With all the blockchain craze, I’m surprised there’s still no #blockchainjournalism hashtag out there. Fixed that.
Dutch startup Publicism is developing a tool to use the innovative technology to promote positive change in our industry. It enables journalists to publish and finance their work safely by guaranteeing the anonymity of sources, bloggers and themselves – hence encouraging press freedom.
The project received €50,000 in subsidies from the Dutch Journalism Fund.
Blockchain is a registry where data and transactions can be stored on a multitude of servers, taking out the need for intermediaries like banks or states. It creates an unfalsifiable history of exchanges that is kept and updated in real time, by all users.
Courtesy of: PwC’s Digital Pulse
“Decentralization is the essence of blockchain,” Pieter Haasnoot, co-founder of Publicism told the World Editors Forum.
It can be used for many different purposes, from financial transactions, voting, insurances, copyright, tracking art and so forth. But what can it do for journalism?
“The concept of blockchain is just as complicated as the technology behind it,” Haasnoot said. While the technology to decentralize transactions already exists, it hasn’t been applied to the journalism industry and it is not very accessible yet. Therefore, Publicism will make it easier for journalists around the world to make use of the technology by building a user-friendly interface around it.
Blockchain to fight for press freedom
The project aims to overcome the challenges that are currently putting pressure on the freedom of the press.
In countries with regimes that are threatening press freedom, security is crucial for journalists to be able to keep publishing. Therefore, Publicism will build a system in which they can work under a pseudonym. Communication through this technology is encrypted so that it conceals the identity of both the sender and the receiver.
For governments to clamp down on journalists, blockchain will provide a real challenge. Decentralizing their communications and financial transactions, the network can in no way be closed down or altered because the data is dispersed over a large number of computers.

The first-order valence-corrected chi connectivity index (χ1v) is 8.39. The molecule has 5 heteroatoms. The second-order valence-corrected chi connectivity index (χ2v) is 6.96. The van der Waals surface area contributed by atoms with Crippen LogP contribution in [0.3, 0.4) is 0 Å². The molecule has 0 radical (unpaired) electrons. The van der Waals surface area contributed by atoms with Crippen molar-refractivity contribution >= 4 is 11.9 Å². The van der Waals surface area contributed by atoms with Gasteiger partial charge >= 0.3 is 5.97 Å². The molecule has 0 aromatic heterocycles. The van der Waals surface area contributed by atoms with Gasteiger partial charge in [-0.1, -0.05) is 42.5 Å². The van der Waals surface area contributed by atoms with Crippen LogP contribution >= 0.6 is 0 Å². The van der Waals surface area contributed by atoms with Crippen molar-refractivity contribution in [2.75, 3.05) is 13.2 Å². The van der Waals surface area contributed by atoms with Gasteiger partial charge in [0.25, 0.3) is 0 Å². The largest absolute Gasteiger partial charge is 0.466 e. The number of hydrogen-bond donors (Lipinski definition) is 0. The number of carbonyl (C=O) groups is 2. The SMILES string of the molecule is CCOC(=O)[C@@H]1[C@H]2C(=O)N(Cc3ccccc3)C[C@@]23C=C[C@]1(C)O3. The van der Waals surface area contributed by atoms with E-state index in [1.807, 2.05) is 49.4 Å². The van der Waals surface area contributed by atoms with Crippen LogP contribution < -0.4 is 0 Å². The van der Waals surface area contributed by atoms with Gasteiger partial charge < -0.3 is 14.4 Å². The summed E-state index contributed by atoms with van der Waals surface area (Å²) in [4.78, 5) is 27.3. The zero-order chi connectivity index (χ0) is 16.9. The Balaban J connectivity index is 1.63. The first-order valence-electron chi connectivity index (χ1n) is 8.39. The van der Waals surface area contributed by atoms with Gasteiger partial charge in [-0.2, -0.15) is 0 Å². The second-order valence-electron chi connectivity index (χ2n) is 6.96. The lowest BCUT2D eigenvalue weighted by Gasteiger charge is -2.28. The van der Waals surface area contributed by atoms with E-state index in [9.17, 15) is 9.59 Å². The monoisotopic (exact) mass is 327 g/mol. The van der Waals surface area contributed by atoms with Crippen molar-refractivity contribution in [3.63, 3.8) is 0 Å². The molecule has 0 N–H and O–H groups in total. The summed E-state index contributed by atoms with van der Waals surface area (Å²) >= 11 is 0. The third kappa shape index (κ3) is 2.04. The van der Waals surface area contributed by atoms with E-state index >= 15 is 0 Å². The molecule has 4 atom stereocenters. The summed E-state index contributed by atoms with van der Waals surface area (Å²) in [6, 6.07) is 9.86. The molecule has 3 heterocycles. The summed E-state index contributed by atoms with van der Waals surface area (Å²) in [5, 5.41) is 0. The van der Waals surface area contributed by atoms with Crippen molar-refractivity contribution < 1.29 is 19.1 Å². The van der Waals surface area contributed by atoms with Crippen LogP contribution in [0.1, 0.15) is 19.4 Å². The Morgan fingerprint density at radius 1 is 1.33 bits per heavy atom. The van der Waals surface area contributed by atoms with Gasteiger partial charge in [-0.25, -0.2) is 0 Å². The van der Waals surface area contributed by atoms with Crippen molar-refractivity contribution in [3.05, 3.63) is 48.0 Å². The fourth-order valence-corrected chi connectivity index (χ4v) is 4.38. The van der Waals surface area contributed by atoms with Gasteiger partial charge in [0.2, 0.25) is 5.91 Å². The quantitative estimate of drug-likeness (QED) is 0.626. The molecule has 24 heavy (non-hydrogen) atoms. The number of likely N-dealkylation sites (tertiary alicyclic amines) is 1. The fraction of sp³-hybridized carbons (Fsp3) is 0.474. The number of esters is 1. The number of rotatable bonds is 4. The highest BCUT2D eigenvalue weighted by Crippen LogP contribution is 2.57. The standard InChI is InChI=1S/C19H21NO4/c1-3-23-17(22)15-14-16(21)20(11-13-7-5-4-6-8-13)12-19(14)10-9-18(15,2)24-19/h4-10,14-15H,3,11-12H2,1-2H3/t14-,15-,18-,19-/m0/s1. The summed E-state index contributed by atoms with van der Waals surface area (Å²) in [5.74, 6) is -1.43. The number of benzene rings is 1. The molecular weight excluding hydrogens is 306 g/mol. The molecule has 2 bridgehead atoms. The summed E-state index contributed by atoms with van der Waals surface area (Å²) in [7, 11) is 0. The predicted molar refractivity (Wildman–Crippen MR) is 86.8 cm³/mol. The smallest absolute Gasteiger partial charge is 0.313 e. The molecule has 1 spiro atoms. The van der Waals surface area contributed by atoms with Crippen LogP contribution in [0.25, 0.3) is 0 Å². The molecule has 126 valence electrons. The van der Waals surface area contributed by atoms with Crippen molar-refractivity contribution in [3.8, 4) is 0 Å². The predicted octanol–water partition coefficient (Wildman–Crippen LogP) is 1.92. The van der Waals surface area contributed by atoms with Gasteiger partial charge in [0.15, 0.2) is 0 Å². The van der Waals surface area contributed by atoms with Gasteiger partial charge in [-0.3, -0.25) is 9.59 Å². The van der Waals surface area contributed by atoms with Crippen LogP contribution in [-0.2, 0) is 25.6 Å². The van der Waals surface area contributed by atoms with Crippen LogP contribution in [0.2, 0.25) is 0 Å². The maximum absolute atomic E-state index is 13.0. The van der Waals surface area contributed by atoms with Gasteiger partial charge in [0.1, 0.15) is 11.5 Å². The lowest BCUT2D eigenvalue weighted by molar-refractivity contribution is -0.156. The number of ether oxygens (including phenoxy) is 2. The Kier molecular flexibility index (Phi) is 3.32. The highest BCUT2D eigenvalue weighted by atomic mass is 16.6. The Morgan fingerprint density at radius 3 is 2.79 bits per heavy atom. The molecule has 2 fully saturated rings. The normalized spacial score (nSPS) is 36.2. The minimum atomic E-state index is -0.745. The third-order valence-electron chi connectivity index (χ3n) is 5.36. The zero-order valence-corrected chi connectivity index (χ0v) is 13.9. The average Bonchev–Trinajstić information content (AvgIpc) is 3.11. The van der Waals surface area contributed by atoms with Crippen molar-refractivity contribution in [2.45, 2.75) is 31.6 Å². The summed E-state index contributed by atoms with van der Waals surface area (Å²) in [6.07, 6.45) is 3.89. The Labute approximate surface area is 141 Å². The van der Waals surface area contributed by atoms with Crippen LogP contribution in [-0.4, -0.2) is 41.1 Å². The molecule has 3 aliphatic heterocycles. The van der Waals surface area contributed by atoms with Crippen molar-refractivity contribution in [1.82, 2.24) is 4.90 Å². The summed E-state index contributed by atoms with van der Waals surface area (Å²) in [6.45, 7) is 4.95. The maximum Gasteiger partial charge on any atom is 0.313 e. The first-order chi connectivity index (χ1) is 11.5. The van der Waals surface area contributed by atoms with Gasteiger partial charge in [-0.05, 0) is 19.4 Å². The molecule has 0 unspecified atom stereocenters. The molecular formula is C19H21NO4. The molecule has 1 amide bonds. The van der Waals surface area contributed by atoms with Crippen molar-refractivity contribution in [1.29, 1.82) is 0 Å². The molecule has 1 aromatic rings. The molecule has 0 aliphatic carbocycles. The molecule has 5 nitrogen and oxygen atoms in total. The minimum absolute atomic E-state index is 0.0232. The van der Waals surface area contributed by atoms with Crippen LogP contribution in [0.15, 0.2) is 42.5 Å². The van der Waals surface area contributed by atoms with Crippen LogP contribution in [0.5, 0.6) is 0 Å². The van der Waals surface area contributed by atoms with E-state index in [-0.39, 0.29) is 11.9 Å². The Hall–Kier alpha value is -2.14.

It also allows journalists to more easily finance their work by offering anonymous funding solutions.
“Particularly in countries where press freedom is being threatened, we’ve received many positive reactions to this technology,” Haasnoot said.
Disrupting online content monetization
In the Western world, the press is being threatened by the lack of decent business models. “With advertising revenue flowing to platforms like Twitter and Facebook rather than to news organisations, journalism is under threat,” Haasnoot said.
To overcome these content monetization issues, blockchain creates a direct relationship between news organisations and their users by building a decentralized micropayment system.
While micropayment platforms such as Blendle, Tipsy, or Flattr collaborate with news organisations to offer pay-per-article services, using blockchain will allow a direct relationship between the news organisation and their audience, with the network itself to perform these transactions.
However, it may also enable advertisers to bypass media companies in reaching consumers by paying them directly for testing their products.
A tool for independent journalists
The direct connection and ability to track content could also be interesting for independent journalists, René van Zanten, CEO of the Dutch Journalism Fund, who allocated the subsidy, told the World Editors Forum.
He believes that blockchain technology will become important for journalists who will have to work independently: “It guarantees that they’ll have a say in the way they collaborate, publish, do their administration and get paid, without the intervention of other parties. “
With all these developments currently being researched, Publicism will also look further into ways to use blockchain to establish collaborations between journalists.